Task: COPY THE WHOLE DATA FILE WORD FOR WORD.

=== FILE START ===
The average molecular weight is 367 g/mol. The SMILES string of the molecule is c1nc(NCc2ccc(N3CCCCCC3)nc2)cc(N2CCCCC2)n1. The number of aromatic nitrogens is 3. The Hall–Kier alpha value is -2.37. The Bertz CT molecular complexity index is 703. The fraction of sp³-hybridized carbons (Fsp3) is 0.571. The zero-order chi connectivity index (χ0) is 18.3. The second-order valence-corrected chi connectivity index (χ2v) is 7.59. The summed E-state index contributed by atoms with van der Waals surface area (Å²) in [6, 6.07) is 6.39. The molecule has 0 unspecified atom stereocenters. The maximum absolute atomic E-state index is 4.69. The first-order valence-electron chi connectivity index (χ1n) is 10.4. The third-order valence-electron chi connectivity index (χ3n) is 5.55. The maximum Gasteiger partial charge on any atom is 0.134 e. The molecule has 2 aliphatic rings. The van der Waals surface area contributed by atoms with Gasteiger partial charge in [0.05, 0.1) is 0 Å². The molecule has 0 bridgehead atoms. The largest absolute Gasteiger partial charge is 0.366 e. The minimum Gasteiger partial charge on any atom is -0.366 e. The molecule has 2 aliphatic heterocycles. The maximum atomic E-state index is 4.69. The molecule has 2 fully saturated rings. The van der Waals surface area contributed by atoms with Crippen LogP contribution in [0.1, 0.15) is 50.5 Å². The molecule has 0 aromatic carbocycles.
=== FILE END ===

The average molecular weight is 367 g/mol. The SMILES string of the molecule is c1nc(NCc2ccc(N3CCCCCC3)nc2)cc(N2CCCCC2)n1. The number of aromatic nitrogens is 3. The Hall–Kier alpha value is -2.37. The Bertz CT molecular complexity index is 703. The fraction of sp³-hybridized carbons (Fsp3) is 0.571. The zero-order chi connectivity index (χ0) is 18.3. The second-order valence-corrected chi connectivity index (χ2v) is 7.59. The summed E-state index contributed by atoms with van der Waals surface area (Å²) in [6, 6.07) is 6.39. The molecule has 0 unspecified atom stereocenters. The maximum absolute atomic E-state index is 4.69. The first-order valence-electron chi connectivity index (χ1n) is 10.4. The third-order valence-electron chi connectivity index (χ3n) is 5.55. The maximum Gasteiger partial charge on any atom is 0.134 e. The molecule has 2 aliphatic rings. The van der Waals surface area contributed by atoms with Gasteiger partial charge in [0.05, 0.1) is 0 Å². The molecule has 0 bridgehead atoms. The largest absolute Gasteiger partial charge is 0.366 e. The minimum Gasteiger partial charge on any atom is -0.366 e. The molecule has 2 aliphatic heterocycles. The maximum atomic E-state index is 4.69. The molecule has 2 fully saturated rings. The van der Waals surface area contributed by atoms with Crippen LogP contribution in [0.1, 0.15) is 50.5 Å². The molecule has 0 aromatic carbocycles.